LTPP
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LTPP
The logo of the LTPP

Long-Term Pavement Performance Program, known as LTPP, is a research project supported by Federal Highway Administration (FHWA) to collect and analyze pavement data in the United States and Canada. Currently, the LTPP acquires the largest road performance database.[1][2]

History

LTPP program was initiated by the Transportation Research Board (TRB) of the National Research Council (NRC) in the early 1980s. The FHWA with the cooperation of the American Association of State Highway and Transportation Officials (AASHTO) sponsored the program. The program was focusing on examining the deterioration of the nation's highway and bridge infrastructure system. In the early 1980s, TRB and NRC suggested that a "Strategic Highway Research Program (SHRP)" should be started to concentrate on research and development activities that would majorly contribute to highway transportation improvement. Later in 1986, the detailed programs were published entitled "Strategic Highway Research Program--Research Plans".

The LTPP program collects data from in-service roads and analyzes it as planned by the SHRP. The LTPP aims to understand the possible reasons behind the poor or good performance of pavements. Hence, the effects of different parameters such as weather, maintenance actions, material and traffic on performance are studied. Data is collected in a timely manner, and then analyzed to understand and predict the performance of roads. It is worth to mention that the LTPP program was transferred from SHRP to FHWA in 1992 to continue the work.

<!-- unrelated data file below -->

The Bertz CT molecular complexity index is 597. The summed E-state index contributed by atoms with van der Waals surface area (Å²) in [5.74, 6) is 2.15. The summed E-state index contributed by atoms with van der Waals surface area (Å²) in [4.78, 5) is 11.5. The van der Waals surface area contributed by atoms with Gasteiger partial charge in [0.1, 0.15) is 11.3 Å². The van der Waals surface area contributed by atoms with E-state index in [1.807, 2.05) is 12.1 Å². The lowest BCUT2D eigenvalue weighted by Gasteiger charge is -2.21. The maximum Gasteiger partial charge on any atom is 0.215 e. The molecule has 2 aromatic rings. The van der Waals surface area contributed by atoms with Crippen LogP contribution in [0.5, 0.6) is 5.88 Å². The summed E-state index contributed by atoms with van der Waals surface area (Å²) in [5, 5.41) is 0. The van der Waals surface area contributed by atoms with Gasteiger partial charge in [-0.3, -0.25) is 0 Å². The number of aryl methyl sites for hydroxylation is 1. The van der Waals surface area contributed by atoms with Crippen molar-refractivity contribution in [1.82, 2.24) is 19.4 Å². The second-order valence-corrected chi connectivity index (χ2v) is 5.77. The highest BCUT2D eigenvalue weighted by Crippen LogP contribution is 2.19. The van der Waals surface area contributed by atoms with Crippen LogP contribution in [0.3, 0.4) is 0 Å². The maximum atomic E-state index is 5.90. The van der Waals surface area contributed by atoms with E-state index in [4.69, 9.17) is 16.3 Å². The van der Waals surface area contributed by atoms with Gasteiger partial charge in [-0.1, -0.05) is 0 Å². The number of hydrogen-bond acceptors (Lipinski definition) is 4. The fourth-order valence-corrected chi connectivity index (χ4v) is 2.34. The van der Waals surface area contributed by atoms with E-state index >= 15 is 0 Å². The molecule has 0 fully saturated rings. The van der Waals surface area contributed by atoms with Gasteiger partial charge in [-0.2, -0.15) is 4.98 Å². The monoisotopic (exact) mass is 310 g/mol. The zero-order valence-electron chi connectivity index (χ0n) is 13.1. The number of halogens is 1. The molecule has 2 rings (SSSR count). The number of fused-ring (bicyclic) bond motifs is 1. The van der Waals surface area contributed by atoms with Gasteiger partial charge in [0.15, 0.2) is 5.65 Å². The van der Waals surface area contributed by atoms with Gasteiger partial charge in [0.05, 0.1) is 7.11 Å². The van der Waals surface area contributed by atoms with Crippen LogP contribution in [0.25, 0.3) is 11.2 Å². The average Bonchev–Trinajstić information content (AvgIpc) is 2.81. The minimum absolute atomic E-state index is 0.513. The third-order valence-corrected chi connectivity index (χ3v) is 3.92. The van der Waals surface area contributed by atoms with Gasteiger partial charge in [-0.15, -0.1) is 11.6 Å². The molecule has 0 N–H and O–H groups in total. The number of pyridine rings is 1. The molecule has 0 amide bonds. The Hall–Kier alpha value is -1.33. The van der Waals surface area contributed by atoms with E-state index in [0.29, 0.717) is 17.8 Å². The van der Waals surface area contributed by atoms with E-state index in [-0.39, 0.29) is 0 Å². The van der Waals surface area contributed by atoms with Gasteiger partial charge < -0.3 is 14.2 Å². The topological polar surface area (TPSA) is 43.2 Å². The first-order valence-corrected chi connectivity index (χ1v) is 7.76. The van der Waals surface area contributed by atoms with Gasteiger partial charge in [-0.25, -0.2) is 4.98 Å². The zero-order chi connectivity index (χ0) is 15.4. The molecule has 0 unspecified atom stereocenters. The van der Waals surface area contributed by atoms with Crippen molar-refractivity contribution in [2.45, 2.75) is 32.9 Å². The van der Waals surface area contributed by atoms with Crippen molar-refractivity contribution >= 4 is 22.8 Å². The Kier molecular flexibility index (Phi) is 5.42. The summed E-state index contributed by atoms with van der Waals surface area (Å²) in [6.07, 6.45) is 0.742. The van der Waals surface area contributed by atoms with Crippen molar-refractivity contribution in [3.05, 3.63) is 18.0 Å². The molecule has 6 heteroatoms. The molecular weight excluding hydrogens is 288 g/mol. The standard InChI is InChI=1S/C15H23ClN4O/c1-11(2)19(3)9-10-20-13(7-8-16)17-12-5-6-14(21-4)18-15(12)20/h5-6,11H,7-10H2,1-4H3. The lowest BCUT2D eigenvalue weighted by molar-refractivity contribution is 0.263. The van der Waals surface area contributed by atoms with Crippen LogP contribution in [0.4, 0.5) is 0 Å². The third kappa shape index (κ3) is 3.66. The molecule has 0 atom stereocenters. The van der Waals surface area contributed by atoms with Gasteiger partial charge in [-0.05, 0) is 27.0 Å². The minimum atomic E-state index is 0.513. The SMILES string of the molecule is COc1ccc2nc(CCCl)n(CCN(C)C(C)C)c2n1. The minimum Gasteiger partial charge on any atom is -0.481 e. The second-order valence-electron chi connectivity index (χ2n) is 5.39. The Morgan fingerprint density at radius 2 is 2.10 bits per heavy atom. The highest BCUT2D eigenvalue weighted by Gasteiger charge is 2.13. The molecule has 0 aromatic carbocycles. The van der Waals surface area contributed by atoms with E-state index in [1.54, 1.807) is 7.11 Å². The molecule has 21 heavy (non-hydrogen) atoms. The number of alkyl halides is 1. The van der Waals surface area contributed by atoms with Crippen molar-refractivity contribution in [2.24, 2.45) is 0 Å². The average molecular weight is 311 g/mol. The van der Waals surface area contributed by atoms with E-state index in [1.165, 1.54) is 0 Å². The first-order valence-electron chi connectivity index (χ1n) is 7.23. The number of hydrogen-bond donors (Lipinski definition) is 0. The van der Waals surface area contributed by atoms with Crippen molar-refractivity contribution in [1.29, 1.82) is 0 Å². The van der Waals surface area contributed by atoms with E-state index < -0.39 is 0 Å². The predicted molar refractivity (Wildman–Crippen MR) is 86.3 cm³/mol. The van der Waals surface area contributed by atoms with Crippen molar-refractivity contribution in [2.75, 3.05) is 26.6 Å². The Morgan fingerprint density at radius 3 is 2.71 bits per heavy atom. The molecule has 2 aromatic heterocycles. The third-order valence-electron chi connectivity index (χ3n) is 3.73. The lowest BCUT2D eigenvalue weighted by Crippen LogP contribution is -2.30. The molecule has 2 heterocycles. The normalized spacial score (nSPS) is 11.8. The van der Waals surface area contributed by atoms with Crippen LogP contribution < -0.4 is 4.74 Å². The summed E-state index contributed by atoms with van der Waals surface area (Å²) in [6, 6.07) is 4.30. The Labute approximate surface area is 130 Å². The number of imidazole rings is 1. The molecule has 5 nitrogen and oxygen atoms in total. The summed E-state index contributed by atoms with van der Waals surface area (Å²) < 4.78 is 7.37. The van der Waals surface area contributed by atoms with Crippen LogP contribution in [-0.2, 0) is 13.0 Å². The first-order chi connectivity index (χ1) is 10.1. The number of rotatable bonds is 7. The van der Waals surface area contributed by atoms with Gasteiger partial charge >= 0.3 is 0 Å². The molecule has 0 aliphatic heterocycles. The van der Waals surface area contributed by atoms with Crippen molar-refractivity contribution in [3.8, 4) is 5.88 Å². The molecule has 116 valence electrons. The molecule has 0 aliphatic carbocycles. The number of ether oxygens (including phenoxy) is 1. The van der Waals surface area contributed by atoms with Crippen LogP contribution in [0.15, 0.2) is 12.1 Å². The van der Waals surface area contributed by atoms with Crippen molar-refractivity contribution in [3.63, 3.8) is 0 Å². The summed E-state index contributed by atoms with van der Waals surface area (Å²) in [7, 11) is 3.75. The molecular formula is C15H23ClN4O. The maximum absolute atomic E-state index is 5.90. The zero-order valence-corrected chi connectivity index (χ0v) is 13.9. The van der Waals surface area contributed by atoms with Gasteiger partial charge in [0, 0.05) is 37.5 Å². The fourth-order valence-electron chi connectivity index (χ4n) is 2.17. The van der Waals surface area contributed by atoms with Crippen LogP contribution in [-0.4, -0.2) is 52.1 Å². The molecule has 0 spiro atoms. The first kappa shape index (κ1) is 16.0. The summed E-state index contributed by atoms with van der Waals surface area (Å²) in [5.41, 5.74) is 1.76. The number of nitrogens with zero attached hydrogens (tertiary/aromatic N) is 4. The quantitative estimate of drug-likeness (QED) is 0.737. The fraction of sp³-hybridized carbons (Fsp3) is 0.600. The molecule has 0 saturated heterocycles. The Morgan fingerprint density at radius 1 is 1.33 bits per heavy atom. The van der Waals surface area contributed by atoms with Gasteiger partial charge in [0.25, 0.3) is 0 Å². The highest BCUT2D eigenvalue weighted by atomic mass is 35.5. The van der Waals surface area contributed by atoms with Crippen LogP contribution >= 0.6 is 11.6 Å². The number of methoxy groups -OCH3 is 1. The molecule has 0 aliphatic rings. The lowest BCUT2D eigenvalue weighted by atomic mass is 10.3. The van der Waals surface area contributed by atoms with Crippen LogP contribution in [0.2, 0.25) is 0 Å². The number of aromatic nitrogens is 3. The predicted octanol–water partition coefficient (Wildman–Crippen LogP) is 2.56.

Database

LTPP Data is collected by four regional contractors. New data is regularly uploaded to the online platform every six months. The number of the pavement test sections monitored in the LTPP program is more than 2,500. These pavement sections include both asphalt and Portland cement concrete. Road sections are across different states and provinces of the United States and Canada.

Data analysis contest

The LTPP holds an annual international data analysis contest in collaboration with the ASCE. The participants are supposed to use the LTPP data.[3]

References

  1. ^ Nehme, Jean (July 14, 2017). "About Long-Term Pavement Performance". Federal Highway Administration. Retrieved 2017.
  2. ^ Raab, Robert (n.d.). "Long-Term Pavement Performance Studies". Transportation Research Board. Retrieved 2017.
  3. ^ Nehme, Jean (September 29, 2016). "LTPP International Data Analysis Contest". Federal Highway Administration. Retrieved 2017.

External links


  This article uses material from the Wikipedia page available here. It is released under the Creative Commons Attribution-Share-Alike License 3.0.

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